Screening for Hepatocellular Carcinoma in Chronic Liver Disease: A Systematic Review.Kansagara D, Papak J, Pasha AS, O’Neil M, Freeman M, Relevo R, Quiñones A, Motu’apuaka M, Jou JH. Ann Intern Med. 2014 Jun 17. [Epub ahead of print]
Guidelines recommend routine screening for hepatocellular carcinoma (HCC) in high-risk patients, but the strength of evidence supporting these recommendations is unclear.
To review the benefits and harms of HCC screening in patients with chronic liver disease.
MEDLINE, PsycINFO, and ClinicalTrials.gov from inception to April 2014; Cochrane databases to June 2013; reference lists; and technical advisors.
English-language trials and observational studies comparing screening versus no screening, studies of harms, and trials comparing different screening intervals.
Mortality and adverse events were the outcomes of interest. Individual-study quality and the overall strength of evidence were dual-reviewed using published criteria.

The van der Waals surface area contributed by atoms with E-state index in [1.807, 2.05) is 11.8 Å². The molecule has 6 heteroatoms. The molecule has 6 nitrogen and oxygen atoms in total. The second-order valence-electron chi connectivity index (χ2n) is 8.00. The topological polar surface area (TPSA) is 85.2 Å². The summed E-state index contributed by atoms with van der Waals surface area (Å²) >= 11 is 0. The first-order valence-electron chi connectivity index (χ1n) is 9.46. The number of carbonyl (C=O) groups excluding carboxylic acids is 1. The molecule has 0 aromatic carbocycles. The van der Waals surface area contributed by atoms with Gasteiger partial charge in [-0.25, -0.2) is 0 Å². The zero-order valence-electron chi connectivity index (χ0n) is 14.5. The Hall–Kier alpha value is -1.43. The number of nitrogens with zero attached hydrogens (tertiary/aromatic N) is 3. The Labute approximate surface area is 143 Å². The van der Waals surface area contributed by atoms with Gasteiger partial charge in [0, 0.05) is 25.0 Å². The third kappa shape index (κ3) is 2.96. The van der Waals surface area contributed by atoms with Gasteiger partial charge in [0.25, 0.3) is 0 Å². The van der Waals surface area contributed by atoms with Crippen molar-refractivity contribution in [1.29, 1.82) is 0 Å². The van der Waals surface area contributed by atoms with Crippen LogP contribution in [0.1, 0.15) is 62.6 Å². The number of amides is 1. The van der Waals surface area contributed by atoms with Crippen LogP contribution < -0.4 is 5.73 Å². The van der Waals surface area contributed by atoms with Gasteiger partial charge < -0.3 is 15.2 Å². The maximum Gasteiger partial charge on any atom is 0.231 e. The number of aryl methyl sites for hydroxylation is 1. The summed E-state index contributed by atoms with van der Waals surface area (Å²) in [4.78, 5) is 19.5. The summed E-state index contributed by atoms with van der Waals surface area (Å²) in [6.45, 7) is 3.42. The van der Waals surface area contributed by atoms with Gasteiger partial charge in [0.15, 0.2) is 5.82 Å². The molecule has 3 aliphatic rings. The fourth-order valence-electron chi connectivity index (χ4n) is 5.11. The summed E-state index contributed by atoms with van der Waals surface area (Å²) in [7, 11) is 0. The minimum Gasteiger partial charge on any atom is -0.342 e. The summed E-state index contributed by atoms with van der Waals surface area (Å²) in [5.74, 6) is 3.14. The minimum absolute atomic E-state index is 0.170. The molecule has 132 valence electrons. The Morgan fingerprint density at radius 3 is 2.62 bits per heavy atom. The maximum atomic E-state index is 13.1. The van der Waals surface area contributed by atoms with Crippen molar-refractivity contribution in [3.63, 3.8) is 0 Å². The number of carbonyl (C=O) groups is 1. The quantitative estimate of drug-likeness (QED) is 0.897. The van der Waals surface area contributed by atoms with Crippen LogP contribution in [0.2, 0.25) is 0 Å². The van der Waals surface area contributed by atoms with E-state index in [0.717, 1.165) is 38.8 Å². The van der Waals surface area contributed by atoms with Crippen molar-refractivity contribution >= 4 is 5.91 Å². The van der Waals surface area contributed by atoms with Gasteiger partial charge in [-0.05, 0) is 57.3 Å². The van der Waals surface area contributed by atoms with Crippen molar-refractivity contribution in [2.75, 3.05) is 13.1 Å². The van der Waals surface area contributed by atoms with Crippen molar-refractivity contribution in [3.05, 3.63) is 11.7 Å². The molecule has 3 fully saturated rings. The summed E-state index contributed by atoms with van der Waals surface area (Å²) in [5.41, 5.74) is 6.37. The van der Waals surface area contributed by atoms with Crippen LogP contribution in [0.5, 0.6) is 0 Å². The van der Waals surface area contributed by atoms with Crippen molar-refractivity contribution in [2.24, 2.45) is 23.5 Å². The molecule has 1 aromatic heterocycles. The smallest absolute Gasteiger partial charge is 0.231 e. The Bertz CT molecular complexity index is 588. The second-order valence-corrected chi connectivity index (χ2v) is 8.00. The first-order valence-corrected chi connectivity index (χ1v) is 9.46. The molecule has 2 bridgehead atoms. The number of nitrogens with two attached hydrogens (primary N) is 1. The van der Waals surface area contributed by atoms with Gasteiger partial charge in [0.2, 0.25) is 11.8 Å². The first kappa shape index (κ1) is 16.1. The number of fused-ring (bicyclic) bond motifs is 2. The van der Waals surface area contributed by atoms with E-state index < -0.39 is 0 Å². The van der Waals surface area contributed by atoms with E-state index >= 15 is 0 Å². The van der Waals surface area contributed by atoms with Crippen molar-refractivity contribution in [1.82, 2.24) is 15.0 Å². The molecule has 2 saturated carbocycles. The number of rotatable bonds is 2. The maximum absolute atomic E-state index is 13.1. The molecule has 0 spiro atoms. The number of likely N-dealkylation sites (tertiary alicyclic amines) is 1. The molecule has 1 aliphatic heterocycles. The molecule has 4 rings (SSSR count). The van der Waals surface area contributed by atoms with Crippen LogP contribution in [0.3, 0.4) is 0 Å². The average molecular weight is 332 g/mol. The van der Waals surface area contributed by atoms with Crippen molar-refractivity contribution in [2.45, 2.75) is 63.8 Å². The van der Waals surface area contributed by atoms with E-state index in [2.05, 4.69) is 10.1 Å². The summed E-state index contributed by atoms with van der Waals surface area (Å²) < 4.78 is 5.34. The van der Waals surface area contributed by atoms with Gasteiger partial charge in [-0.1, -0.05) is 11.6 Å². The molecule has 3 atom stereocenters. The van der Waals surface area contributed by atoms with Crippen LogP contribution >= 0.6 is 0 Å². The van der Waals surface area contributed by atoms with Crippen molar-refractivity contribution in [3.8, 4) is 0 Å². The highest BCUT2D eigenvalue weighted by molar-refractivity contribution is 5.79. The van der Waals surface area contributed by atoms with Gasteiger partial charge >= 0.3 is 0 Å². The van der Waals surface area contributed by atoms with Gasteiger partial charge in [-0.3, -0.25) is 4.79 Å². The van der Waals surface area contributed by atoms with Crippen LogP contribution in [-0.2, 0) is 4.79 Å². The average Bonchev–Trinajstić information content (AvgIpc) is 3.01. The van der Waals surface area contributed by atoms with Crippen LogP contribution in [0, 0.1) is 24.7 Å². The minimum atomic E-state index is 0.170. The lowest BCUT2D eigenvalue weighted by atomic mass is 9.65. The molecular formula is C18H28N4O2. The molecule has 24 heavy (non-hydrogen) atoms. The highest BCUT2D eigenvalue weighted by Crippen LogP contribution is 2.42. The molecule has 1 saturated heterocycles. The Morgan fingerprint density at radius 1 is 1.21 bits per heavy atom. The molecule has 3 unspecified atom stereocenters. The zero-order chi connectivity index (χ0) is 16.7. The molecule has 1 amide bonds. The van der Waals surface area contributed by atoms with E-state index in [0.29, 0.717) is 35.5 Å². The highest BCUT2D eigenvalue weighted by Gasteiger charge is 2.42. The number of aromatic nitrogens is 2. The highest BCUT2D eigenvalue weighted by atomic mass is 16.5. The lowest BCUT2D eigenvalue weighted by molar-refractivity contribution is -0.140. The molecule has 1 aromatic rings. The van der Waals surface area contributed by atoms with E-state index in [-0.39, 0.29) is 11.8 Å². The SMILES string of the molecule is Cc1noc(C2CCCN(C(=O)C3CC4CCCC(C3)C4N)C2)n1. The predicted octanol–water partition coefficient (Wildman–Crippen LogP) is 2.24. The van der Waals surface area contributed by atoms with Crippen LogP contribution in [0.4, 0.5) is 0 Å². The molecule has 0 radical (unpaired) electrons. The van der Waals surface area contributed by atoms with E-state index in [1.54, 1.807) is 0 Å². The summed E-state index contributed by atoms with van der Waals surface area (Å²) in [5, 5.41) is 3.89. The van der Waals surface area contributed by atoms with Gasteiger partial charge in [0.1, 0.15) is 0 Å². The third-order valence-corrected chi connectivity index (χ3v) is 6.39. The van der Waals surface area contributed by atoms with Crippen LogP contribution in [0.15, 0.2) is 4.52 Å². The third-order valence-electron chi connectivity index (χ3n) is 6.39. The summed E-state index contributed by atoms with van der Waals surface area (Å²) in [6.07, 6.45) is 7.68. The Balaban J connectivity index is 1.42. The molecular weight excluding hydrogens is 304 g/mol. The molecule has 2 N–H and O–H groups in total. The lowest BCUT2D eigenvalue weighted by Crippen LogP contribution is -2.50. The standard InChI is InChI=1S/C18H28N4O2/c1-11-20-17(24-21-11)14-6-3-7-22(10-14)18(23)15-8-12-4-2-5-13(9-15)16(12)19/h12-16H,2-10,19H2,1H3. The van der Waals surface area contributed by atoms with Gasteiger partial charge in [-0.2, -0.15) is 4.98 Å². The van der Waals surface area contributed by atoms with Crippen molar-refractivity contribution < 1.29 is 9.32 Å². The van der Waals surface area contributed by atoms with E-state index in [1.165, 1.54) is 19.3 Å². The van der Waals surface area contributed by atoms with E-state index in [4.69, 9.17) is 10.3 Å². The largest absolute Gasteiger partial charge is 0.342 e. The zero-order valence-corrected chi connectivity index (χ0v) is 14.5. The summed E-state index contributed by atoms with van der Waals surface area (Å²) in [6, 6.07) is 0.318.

Of 13 801 citations, 22 studies met inclusion criteria. The overall strength of evidence on the effects of screening was very low. One large trial found decreased HCC mortality with periodic ultrasonographic screening (rate ratio, 0.63 [95% CI, 0.41 to 0.98]), but the study was limited by methodological flaws. Another trial in patients with hepatitis B found no survival benefit with periodic α-fetoprotein screening. In 18 observational studies, screened patients had earlier-stage HCC than clinically diagnosed patients, but lead- and length-time bias confounded the effects on mortality. Two trials found no survival differences between shorter (3- to 4-month) and longer (6- to 12-month) screening intervals. Harms of screening were not well-studied.
Only English-language studies were included. The evidence base is limited by methodological issues and a paucity of trials.
CONCLUSION: There is very-low-strength evidence about the effects of HCC screening on mortality in patients with chronic liver disease. Screening tests can identify early-stage HCC, but whether systematic screening leads to a survival advantage over clinical diagnosis is uncertain.